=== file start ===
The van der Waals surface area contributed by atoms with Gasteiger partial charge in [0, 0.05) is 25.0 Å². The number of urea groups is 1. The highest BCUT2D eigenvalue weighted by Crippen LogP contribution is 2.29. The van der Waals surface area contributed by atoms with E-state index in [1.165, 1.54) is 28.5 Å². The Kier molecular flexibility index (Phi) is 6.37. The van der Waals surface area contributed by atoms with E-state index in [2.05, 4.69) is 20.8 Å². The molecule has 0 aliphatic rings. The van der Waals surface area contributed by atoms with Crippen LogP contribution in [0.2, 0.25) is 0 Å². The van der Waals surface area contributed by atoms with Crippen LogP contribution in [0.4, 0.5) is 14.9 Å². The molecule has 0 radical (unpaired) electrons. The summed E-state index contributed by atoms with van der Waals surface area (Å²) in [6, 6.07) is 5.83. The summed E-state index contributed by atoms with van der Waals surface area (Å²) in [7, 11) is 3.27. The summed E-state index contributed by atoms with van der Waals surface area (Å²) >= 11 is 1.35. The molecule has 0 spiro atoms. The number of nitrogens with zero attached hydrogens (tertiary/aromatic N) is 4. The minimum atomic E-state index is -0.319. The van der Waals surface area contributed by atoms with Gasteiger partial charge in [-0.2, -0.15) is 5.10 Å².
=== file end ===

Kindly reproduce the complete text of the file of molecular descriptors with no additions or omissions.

The van der Waals surface area contributed by atoms with Gasteiger partial charge in [0, 0.05) is 25.0 Å². The number of urea groups is 1. The highest BCUT2D eigenvalue weighted by Crippen LogP contribution is 2.29. The van der Waals surface area contributed by atoms with E-state index in [1.165, 1.54) is 28.5 Å². The Kier molecular flexibility index (Phi) is 6.37. The van der Waals surface area contributed by atoms with E-state index in [2.05, 4.69) is 20.8 Å². The molecule has 0 aliphatic rings. The van der Waals surface area contributed by atoms with Crippen LogP contribution in [0.2, 0.25) is 0 Å². The van der Waals surface area contributed by atoms with Crippen LogP contribution in [0.4, 0.5) is 14.9 Å². The molecule has 0 radical (unpaired) electrons. The summed E-state index contributed by atoms with van der Waals surface area (Å²) in [6, 6.07) is 5.83. The summed E-state index contributed by atoms with van der Waals surface area (Å²) in [7, 11) is 3.27. The summed E-state index contributed by atoms with van der Waals surface area (Å²) >= 11 is 1.35. The molecule has 0 spiro atoms. The number of nitrogens with zero attached hydrogens (tertiary/aromatic N) is 4. The minimum atomic E-state index is -0.319. The van der Waals surface area contributed by atoms with Gasteiger partial charge in [-0.2, -0.15) is 5.10 Å².